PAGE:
The question: Can masked boobies be told from Nazca boobies at ages less than full adult And what features can be used to separate either from masked/Nazca hybrids in subadult stages
    
    Sue and my email addresses are embedded in the email headings. Thanks in advance for your help.
    
    Stan Walens
    San DiegoBegin forwarded message:
    From: Susan Smith <seiurus ataoldotcom>
    Subject: Re: [SanDiegoRegionBirding] Hornblower trips; some comments on recent booby sightings; Nazca i.d.
    Date: August 24, 2014 at 5:45:03 PM PDT
    To: stan.walens atgmaildotcom, sandiegoregionbirding@yahoogroups.com
    
    To Stan and SDRBirders,
    To perhaps clarify a bit more about the Nazca or Nazca-Masked Booby thing, I'll try to paraphrase some recent comments I got from by Bob Pitman (NOAA,Southwest Fisheries Science Center, La Jolla), who wrote the original paper with Jehl on separating out these two species. What Bob said was that he could only rule out a "pure" Masked Booby based on the photographs, but he could not rule out a Nazca- Masked Booby hybrid based on his experience. He hadn't worked on the large Nazca colonies much (only those colonies where both species overlap, e.g Clipperton) to have had enough experience with the 3rd year plumage of Nazca Boobies to tell definitively whether last Sunday's bird was a pure Nazca rather than a hybrid. So its still possible it could be a third year Nazca. He also added that sub-adults tend to be rare on the breeding colonies, where most people study these birds, so maybe we will never know unless this same bird is seen and photographed again next year (at presumed full adulthood). Nonetheless, he suggested that someone might want to contact people working with the Nazcas on the Galapagos. They may have more experience with this particular plumage, and might have some useful photos. Or maybe they could comment on Christopher's photos. I looked up some Nazca Booby research and there is a Dr. David Anderson of Wake Forest University, N.C. (behavioral studies on Nazcas at Galapagos)who might have some comments on this. Some of you out there who are more familiar with the sulid literature and may know of researchers at the Galapagos who might also be of help.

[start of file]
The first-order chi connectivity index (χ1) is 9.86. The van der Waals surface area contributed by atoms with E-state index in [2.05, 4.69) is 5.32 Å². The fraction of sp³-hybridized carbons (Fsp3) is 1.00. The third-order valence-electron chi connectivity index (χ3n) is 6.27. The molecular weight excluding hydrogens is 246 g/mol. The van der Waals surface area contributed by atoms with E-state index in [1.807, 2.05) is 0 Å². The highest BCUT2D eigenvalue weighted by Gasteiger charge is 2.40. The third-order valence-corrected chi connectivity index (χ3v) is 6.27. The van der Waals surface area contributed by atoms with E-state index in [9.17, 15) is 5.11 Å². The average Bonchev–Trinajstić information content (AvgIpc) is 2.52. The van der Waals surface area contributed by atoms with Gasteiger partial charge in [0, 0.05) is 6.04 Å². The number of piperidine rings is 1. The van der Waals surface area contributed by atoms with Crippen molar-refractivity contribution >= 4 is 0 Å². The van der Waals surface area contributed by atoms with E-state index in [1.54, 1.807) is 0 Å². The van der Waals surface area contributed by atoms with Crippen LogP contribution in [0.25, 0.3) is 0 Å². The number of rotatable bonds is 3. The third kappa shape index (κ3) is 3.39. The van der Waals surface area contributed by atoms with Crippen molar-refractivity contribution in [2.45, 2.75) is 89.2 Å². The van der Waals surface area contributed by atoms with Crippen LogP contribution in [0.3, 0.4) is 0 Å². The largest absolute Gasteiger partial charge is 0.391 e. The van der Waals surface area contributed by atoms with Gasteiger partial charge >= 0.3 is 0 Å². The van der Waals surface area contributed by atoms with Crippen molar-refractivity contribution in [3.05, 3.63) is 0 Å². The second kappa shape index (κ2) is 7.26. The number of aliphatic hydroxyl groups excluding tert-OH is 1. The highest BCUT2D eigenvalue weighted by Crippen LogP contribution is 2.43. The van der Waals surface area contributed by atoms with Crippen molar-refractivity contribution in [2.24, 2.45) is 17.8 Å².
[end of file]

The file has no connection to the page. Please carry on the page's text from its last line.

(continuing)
Happy Sulid-ing...Sue
    
    Susan SmithSeiurus Biological Consulting
    Del Mar, CA
    
    
  10. -back to top-
  11. Masked Booby-San Mateo County LINK
    DATE: Aug 12, 2014 @ 7:12am, 3 year(s) ago
    Ron just called he is in Moss Beach doing a seawatch at 7am he saw an adult MASKED BOOBY flying north. Details to follow later.
    
    The messenger from home,
    Leonie Batkin for Ron Thorn
    
    
  12. -back to top-
  13. Re: [CALBIRDS] Fwd: [LACoBirds] Masked booby spotted off coast of Palos Verdes LINK
    DATE: Jun 28, 2014, 3 year(s) ago
    I’ve certainly seen Nazca boobies with yellow eyes in the field [obviously, not in the continental U.S.], and there are numerous photos of yellow-eyed Nazca boobies on the internet.I don’t know enough about the morphology of Nazca booby to know if eye color is an age-related, sex-related, breeding-condition-related or population-variable characteristic.
    
    Another potential field mark, if I understand it correctly, is the shallow concavity of the culmen.
    
    Stan Walens
    San Diego
    
    On Jun 28, 2014, at 10:10 AM, Wanda <wandadameron2@...> wrote:
    The bill sure looks pink (vs. yellow) and possibly shorter, tho the eye is difficult to tell: more yellow than the needed orangeWanda DameronSan Fernando Valley
    
    
  14. -back to top-
  15. Re: [CALBIRDS] Fwd: [LACoBirds] Masked booby spotted off coast of Palos Verdes LINK
    DATE: Jun 28, 2014, 3 year(s) ago
    The bill sure looks pink (vs. yellow)
    and possibly shorter, tho the eye is difficult to tell: more
    yellow than the needed orange
    
    Wanda Dameron
    San Fernando Valley
    
    On 6/28/2014 9:14 AM, Stan Walens stan.walens@... [CALBIRDS]
    wrote:
    Wendy Miller posted a note to LA County Birds listserv
    with a link to photos by Tim Hammond.
    I believe the photos show an adult Nazca booby, and
    that this would be a first documented record for the
    continental U.S.
    Opinions
    
    Photos are here:
    http://whales.smugmug.com/Harbor-Breeze-06272014-3/i-ZN79CS2/A
    
    Having troubles with my email server; sorry if posts
    have appeared several times.
    
    Stan Walens
    San Diego
    
    << Previous post in topic
    Next post in topic
  16. -back to top-
  17. Fwd: [LACoBirds] Masked booby spotted off coast of Palos Verdes LINK
    DATE: Jun 28, 2014, 3 year(s) ago